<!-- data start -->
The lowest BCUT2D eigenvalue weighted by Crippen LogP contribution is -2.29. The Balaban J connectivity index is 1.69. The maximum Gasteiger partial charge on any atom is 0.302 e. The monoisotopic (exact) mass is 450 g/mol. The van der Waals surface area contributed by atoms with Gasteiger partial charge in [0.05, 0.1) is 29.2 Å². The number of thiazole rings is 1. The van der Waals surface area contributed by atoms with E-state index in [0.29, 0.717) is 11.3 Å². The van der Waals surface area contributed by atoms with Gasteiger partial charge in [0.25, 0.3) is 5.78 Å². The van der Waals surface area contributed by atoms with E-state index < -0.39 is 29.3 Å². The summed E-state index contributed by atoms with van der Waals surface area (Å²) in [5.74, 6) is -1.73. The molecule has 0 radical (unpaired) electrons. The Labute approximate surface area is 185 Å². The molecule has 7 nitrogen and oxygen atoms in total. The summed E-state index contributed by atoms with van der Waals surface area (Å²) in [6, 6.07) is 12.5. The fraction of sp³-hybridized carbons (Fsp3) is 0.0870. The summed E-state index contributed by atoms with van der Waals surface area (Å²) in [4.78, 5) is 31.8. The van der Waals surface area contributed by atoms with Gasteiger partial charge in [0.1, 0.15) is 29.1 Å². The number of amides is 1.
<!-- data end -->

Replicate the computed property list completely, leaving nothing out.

The lowest BCUT2D eigenvalue weighted by Crippen LogP contribution is -2.29. The Balaban J connectivity index is 1.69. The maximum Gasteiger partial charge on any atom is 0.302 e. The monoisotopic (exact) mass is 450 g/mol. The van der Waals surface area contributed by atoms with Gasteiger partial charge in [0.05, 0.1) is 29.2 Å². The number of thiazole rings is 1. The van der Waals surface area contributed by atoms with E-state index in [0.29, 0.717) is 11.3 Å². The van der Waals surface area contributed by atoms with Gasteiger partial charge in [0.25, 0.3) is 5.78 Å². The van der Waals surface area contributed by atoms with E-state index < -0.39 is 29.3 Å². The summed E-state index contributed by atoms with van der Waals surface area (Å²) in [5.74, 6) is -1.73. The molecule has 0 radical (unpaired) electrons. The Labute approximate surface area is 185 Å². The molecule has 7 nitrogen and oxygen atoms in total. The summed E-state index contributed by atoms with van der Waals surface area (Å²) in [6, 6.07) is 12.5. The fraction of sp³-hybridized carbons (Fsp3) is 0.0870. The summed E-state index contributed by atoms with van der Waals surface area (Å²) in [4.78, 5) is 31.8. The van der Waals surface area contributed by atoms with Gasteiger partial charge in [0.1, 0.15) is 29.1 Å². The number of amides is 1.